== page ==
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You're probably wondering what the big deal is about the Million Pollinator Garden Challenge. Our pollinators are dying off from pesticides and destruction of habitat. According to millionpollinatorgardens.org, pollinators are responsible for every 1 out of 3 bites of food we take each day.
Neither your garden or the pollinators can survive without the other. Nectar and pollen, which comes from flowers are food to pollinators such as bees, butterflies, and hummingbirds. In return for the food, these critters will pollinate other flowers so that they can reproduce. Without them, flowers are unable to produce!
Pollinators are directly linked to our food supply. In fact, they pollinate more than 85% of the world's flowering plants and are ultimately responsible for the seed and fruits that humans, song birds, and even black bears consume. No pollinators mean no food.
There has been a rapid decline in pollinator insects, which has become a nationwide concern. There has been an unprecedented level of collaboration and efforts by national, regional, and local clubs and associations such as AmericanHort, the National Garden Bureau, and the American Public Gardens Association to create awareness for this issue.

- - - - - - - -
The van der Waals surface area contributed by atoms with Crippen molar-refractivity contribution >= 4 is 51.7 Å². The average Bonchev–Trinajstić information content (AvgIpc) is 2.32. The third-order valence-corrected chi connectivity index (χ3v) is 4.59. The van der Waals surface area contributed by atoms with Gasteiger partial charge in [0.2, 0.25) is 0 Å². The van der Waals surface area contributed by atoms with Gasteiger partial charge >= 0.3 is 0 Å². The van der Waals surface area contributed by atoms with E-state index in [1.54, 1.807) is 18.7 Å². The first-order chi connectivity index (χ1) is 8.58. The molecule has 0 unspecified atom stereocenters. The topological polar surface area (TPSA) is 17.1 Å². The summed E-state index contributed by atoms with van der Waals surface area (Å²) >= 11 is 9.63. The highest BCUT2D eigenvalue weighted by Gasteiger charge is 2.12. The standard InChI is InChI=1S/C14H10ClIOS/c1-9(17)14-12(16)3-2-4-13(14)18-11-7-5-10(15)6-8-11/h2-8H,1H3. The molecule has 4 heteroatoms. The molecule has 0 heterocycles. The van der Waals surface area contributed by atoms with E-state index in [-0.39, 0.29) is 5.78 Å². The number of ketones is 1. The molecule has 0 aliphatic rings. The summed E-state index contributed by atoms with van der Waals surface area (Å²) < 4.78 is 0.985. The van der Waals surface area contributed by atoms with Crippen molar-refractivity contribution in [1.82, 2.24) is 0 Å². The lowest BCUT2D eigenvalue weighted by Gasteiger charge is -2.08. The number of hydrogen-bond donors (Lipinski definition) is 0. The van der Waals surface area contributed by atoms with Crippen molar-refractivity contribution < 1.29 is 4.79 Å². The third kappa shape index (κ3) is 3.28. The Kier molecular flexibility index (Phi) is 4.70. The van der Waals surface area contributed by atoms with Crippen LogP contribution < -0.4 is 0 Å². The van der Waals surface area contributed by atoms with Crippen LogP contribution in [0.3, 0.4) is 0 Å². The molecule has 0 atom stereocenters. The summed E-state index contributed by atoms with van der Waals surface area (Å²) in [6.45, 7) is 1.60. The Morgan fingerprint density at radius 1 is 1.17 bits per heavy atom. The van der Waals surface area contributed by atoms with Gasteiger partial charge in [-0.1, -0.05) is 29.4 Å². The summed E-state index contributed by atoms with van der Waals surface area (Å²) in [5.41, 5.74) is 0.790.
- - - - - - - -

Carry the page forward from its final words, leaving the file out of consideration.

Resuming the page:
STEP 1: Plant lots of nectar and pollen-rich flowers
Butterflies, hummingbirds, and bees are all about the colors! Also, plant as many flowers as you can that thrive in your region as possible. According to the University of Maine Cooperative Extension, the top eight most popular pollinator plants in Maine are Anise hyssop, butterfly milkweed, borage, white meadowsweet, summersweet, purple coneflower, white wood aster, and Greek oregano.
Also, be sure to choose a variety of plants in different shapes and sizes that will bloom at different times throughout the season.
STEP 2: Provide water
Pollinators such as butterflies will sip from shallow drinking pools, birdbaths, and mud puddles and bees and wasps use mud as a home-making material.
STEP 3: AVOID using pesticides and herbicides
Please, please, please don't use pesticides and herbicides. If it kills those bad bugs and weeds, imagine what it does to the good, pollinator insects. If you find you really need to eliminate pests, there are several natural remedies and alternatives out there that actually DO work!
STEP 4: Create a winter home for pollinators
Pollinators don't just magically appear in the spring when the flowers bloom. They need a warm, cozy place to hibernate when it turns cold. Leave cut plant stems exposed, turn pots that have drainage holes upside down, leave twigs and brush in small piles, create mud puddles, or put out pieces of string or other light fibers.